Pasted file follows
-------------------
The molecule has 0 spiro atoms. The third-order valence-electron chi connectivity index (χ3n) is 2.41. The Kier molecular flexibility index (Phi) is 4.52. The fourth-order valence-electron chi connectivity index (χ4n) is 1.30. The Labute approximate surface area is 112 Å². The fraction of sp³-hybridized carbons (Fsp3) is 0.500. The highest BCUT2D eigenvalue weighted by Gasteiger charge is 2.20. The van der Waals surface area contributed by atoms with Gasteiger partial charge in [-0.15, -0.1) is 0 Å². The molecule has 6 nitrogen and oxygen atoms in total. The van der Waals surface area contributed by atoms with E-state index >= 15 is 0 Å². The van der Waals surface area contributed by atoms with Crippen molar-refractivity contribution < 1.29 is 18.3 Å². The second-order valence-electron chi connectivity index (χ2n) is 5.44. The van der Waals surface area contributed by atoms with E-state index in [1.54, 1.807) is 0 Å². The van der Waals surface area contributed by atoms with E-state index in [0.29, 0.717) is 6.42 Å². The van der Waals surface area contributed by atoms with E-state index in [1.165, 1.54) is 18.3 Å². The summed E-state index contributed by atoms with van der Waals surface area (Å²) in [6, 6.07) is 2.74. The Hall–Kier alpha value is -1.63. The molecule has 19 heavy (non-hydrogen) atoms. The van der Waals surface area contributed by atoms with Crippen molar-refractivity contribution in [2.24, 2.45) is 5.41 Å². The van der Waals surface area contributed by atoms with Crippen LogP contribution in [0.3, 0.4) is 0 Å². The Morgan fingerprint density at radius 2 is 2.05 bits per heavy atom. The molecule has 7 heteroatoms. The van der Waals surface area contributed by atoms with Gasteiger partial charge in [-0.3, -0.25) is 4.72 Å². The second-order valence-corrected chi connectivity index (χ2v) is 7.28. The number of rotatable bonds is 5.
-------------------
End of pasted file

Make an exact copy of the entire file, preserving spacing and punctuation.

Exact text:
The molecule has 0 spiro atoms. The third-order valence-electron chi connectivity index (χ3n) is 2.41. The Kier molecular flexibility index (Phi) is 4.52. The fourth-order valence-electron chi connectivity index (χ4n) is 1.30. The Labute approximate surface area is 112 Å². The fraction of sp³-hybridized carbons (Fsp3) is 0.500. The highest BCUT2D eigenvalue weighted by Gasteiger charge is 2.20. The van der Waals surface area contributed by atoms with Gasteiger partial charge in [-0.15, -0.1) is 0 Å². The molecule has 6 nitrogen and oxygen atoms in total. The van der Waals surface area contributed by atoms with E-state index >= 15 is 0 Å². The van der Waals surface area contributed by atoms with Crippen molar-refractivity contribution < 1.29 is 18.3 Å². The second-order valence-electron chi connectivity index (χ2n) is 5.44. The van der Waals surface area contributed by atoms with E-state index in [1.54, 1.807) is 0 Å². The van der Waals surface area contributed by atoms with E-state index in [0.29, 0.717) is 6.42 Å². The van der Waals surface area contributed by atoms with E-state index in [1.165, 1.54) is 18.3 Å². The summed E-state index contributed by atoms with van der Waals surface area (Å²) in [6, 6.07) is 2.74. The Hall–Kier alpha value is -1.63. The molecule has 19 heavy (non-hydrogen) atoms. The van der Waals surface area contributed by atoms with Crippen molar-refractivity contribution in [2.24, 2.45) is 5.41 Å². The van der Waals surface area contributed by atoms with Crippen LogP contribution in [0.3, 0.4) is 0 Å². The Morgan fingerprint density at radius 2 is 2.05 bits per heavy atom. The molecule has 7 heteroatoms. The van der Waals surface area contributed by atoms with Gasteiger partial charge in [-0.3, -0.25) is 4.72 Å². The second-order valence-corrected chi connectivity index (χ2v) is 7.28. The number of rotatable bonds is 5.